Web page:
In Nepal, any and all plazas located in front of an ancient royal palace is called durbar square, which literally means place of palaces. There are three ancient squares in the Kathmandu Valley today, each representing an ancient kingdom. They are Kathmandu Durbar Square, Patan Durbar Square and Bhaktapur Durbar Square, all of which are included in UNESCO’s list of World Heritage Sites. A fourth square is located in Kirtipur, but it was not preserved.
Today, the most important town square is the Kathmandu Durbar Square, which is found in the old city of Kathmandu. With its perimeters are ancient buildings that represent four ancient kingdoms, which are Kantipur, Lalitpur, Bhaktapur and Kirtipur. The oldest of these structures was built during the Licchavi dynasty, which ruled Nepal in the 4th century, and refurbished in the 9th century during the reign of the Mallas and the Ranas. This ancient town square or complex in Kathmandu is so huge it actually contains 50 temples scattered in two quadrangles. The most important structures in the outer quadrangle are the Shiva-Parvati, Kasthamandap and Kumari Ghar temples, while those in the inner quadrangle are the Hanuman dhoka and the main royal palace, which was originally constructed at Dattaraya square.
Also found inside are the centuries-old palaces of the Malla and Shah kings, and a statue of Hanuman, the monkey devotee of Lord Ram, standing by the palace entrance. Some of the palaces inside are believed to have been built by King Gunakamadev during the late 10th century. Through the years, important royal celebrations including royal coronations were held in the main palace, until King Birendra Bir Bikram Shah’s coronation in 1975 and King Gyanendra Bir Bikram Shah’s coronation in 2001.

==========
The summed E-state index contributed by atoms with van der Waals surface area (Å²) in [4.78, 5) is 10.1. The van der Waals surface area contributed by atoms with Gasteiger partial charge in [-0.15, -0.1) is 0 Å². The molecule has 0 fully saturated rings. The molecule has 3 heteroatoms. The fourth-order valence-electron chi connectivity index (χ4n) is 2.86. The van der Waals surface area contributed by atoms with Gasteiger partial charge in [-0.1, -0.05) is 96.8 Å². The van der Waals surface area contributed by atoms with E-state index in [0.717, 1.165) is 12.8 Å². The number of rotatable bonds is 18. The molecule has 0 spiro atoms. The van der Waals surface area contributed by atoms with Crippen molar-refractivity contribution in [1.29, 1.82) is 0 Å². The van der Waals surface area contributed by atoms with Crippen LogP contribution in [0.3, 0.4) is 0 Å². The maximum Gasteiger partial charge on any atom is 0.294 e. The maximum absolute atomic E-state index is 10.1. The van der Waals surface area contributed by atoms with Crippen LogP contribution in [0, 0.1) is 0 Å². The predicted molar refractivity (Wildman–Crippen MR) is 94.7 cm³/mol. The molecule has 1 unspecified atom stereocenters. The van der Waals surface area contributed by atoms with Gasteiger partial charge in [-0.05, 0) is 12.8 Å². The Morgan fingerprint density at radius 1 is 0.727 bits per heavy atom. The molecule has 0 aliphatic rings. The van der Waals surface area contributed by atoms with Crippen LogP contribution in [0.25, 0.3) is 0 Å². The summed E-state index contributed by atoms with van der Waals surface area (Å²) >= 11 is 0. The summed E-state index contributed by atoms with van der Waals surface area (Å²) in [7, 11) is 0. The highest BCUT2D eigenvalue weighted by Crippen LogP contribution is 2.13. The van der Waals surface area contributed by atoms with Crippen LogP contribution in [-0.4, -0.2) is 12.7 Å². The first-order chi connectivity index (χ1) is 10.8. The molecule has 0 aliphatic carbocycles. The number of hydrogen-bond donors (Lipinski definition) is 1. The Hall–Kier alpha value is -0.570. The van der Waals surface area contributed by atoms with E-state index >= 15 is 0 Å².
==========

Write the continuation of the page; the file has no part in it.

Not much has been written about this important complex, which is why its dates of construction remain undetermined. However, already identified are the oldest temples, which are those that were constructed by Mahendra Malla who ruled Nepal from 1560 to1574. The four temples he built sometime in 1564 are the Jagannath, Kotilingeswara Mahadev, Mahendreswara and Taleju temples. The Taleju Temple has a very distinct Newari kind of architecture; it has elevated platforms, making it look like a pyramid. Legends say that King Mahendra reconstructed this temple based on what he saw in a vision. The temple goddess was pleased with the king’s work as she entered the temple in the form of a bee. The temple was only again refurbished after three Malla kings, under King Pratap Malla. He was a passionate builder, which was why he built new temples, shrines and stupas all over his kingdom. Historical records claim that King Pratap Malla was a religious and intelligent poet who spoke 15 different languages.
Tourists are fascinated not only at what they see inside the complex but also by the surrounding structures. The ancient architecture vividly displays the creativity and unique skills of ancient Newari builders, artists and craftsmen that were displayed through a number of centuries. Through the years, more and more structures, palaces, shrines, temples and stupas were added and constructed inside and outside Kathmandu Durbar Square. The latest improvements and additions were made from 1846 to 1951. Today, some of these structures are off-limits to tourists